Paw & Click: Photographing Your Pet

Sarah Sypniewski

Cat PhotographyOur pets sleep on our couches and beds, come along on vacations, and have their own special toys and treats, so why shouldn’t they have their own photos? Everybody else in the family has Facebook pages and fireplace mantles full of beautiful shots of themselves doing cool things. It’s time to give your pet his rightful place in albums, cell phone galleries, and family history.

Just a Moment: What to Capture

Candids are probably the most interesting moments to capture. Consider what specifically you love about your pet. His funny under bite? How he curls up to watch TV? Have your camera ready during opportune times (like when he plays fetch or stuffs himself into a shoebox). For posed shots, find backgrounds that compliment him. If your pet is light-colored, position him in front of dark-colored walls or furniture, or shoot from above onto a colorful rug or bright grass. Get on his level for a cozy perspective or compose the shot slightly off-center for a funky feel. And remember the zoom; wide angles capture him in his element, while tight shots of his features (like his muddy paws after a romp or the tail of his toy mouse dangling from his chin) convey his personality in a surprisingly artistic way. There are no rules - get creative!

Staying Close to Home: Choosing Your Location

You get the best results in environments that have good natural light and are familiar to your pet (especially when photographing cats or other skittish pets). The better he knows the location, the more relaxed he’ll be, so start at home. Indoors, choose rooms awash in natural light and throw open those curtains. Aim for meaningful places, like his bed or that afternoon sun patch in the corner he always finds.

sunlight

Got a yard or a patio? Head to his favorite spot with his toys right after sunrise or just before sunset to capitalize on the beautiful lighting. No yard? If he’s game, find a quiet park (avoid dog parks), secluded trail, or local landmark. And try the car, bike, boat, or other modes of transportation he enjoys. You don’t need much to capture beautiful images!

The Technical Stuff

Avoid using your flash indoors, which creates that “alien” eye look. Instead, increase your ISO and set the mode on your point-and-shoot camera to “portrait.” This automatically widens the aperture, allowing more light to reach your camera’s sensor. If you must use a flash, I recommend a product called Professor Kobre’s Lightscoop. It fits onto your dSLR camera’s hot shoe and redirects the flash so that it doesn’t bounce harshly off of your pet, and instead creates a diffused, soft light. Remember, though - natural light is best, so get outside if you can. Light is softer (even and without too much contrast and shadow) when the sun’s lower in the sky, so avoid shooting at noon. If you must, opt for an evenly shaded area--especially with all-black or all-white pets.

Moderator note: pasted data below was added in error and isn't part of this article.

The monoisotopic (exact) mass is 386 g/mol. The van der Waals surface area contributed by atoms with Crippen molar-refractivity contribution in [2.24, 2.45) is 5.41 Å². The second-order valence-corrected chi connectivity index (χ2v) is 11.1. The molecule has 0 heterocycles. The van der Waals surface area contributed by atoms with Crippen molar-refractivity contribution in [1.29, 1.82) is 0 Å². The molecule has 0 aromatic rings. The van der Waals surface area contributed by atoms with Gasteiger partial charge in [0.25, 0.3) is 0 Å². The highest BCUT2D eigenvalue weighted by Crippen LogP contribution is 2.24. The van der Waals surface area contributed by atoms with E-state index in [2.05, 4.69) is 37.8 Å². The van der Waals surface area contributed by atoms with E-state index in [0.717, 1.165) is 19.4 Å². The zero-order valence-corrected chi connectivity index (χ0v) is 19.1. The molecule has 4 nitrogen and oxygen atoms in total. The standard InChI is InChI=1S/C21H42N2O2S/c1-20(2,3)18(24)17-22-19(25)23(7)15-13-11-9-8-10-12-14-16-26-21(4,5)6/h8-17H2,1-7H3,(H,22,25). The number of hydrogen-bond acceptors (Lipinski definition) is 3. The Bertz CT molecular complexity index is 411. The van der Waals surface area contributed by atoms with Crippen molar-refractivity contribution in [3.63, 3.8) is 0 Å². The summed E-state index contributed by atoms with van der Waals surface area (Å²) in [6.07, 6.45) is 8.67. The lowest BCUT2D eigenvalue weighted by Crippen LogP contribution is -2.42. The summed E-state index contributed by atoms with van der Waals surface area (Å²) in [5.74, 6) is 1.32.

If you’re working with a camera phone, set it to its highest resolution and use the touch-to-focus feature. Note: not all phones have these capabilities – yet - but with ever-evolving apps, you can edit photos into images that might even top those of your camera-toting pals! Just remember, you might have to stick to web viewing, as the resolution may not be high enough for printing.

Managing Your Pet

Being photographed isn’t natural for most pets, so go easy on him (and yourself). These last tips can help make things fun and successful:

  • Take your time - and many breaks. Even candids can take several tries, which requires a lot of focus from both of you.
  • Exercise your pet to burn energy before you get your camera out.
  • Since most pets can’t understand “sit, then look over your shoulder,” improvise with commands he knows or just wait until he naturally does what you want - patience is key!
  • Use toys, treats, or even an extra person right over your lens to get his attention.
  • Keep a good attitude and give lots of praise!
  • Above all, safety should be your priority; no photo’s worth risking your or your pet’s wellbeing.

Taking photos together should be a positive, fun experience. Even though it’s challenging to know when and how to use camera settings, set up shots, and wrangle your pet all at once, the more you practice, the easier it gets. Keep your camera handy and view your pet’s life like an artist. Once you start seeking out moments to capture, you’ll be surprised by what you find!

For more advice and how-tos, pick up Dog Photography For Dummies, available online and in stores wherever books are sold.

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